American Journal of Law & Medicine

ERISA: states lack statutory standing to bring claims on behalf of residents--Connecticut v. Health Net, Inc.(Select Recent Court Decisions)

ERISA: States Lack Statutory Standing to Bring Claims on Behalf of Residents--Connecticut v. Health Net, Inc. (1)--The U.S. Court of Appeals for the Eleventh Circuit held that states lack standing under the Employee Retirement Income Security Act ("ERISA") (2) to assert claims of ERISA violations on behalf of its citizens unless the state can show that it suffered an actual or imminent injury. (3) Plaintiff, the state of Connecticut, filed suit in federal court against eight managed care companies after Connecticut received assignments of ERISA rights from four of its citizens who had been enrolled in Defendants' ERISA plans. Connecticut alleged that Defendants violated ERISA by obstructing enrollees' access to prescription drugs, failing to make timely payments to providers, failing to disclose health insurance plan information to enrollees, failing to respond to enrollees' letters and phone calls, and denying enrollees' coverage based on arbitrary guidelines. The Eleventh Circuit affirmed the lower court decision that Connecticut lacked standing to bring suit and thereby did not reach whether the allegations against Defendants amounted to ERISA violations. (4)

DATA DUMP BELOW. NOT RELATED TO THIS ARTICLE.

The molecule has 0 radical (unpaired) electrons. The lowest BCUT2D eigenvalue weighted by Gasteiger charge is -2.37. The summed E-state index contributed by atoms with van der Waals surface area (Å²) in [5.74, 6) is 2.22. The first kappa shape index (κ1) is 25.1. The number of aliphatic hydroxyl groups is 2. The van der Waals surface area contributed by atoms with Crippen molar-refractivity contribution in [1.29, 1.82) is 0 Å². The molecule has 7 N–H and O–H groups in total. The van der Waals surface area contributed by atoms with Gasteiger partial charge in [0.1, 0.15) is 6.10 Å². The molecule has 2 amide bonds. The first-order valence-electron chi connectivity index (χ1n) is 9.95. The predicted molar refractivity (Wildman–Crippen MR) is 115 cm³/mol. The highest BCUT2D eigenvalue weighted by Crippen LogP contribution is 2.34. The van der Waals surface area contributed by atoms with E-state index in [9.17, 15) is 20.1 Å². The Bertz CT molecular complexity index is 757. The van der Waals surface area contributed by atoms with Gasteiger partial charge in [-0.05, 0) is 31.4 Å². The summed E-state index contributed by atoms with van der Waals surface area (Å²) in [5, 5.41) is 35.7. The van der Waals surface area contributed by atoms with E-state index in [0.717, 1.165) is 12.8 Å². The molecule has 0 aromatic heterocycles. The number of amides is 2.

Connecticut based its legal theory of standing on the principle that the four citizens assigned their ERISA rights to the state for the purposes of the lawsuit against the managed care companies. (5) Alternatively, Connecticut invoked the common law doctrine of parens patriae where a state obtains standing to sue on behalf of its citizens under the exceptional circumstance that a "separate, sovereign interest will be served by the suit. …

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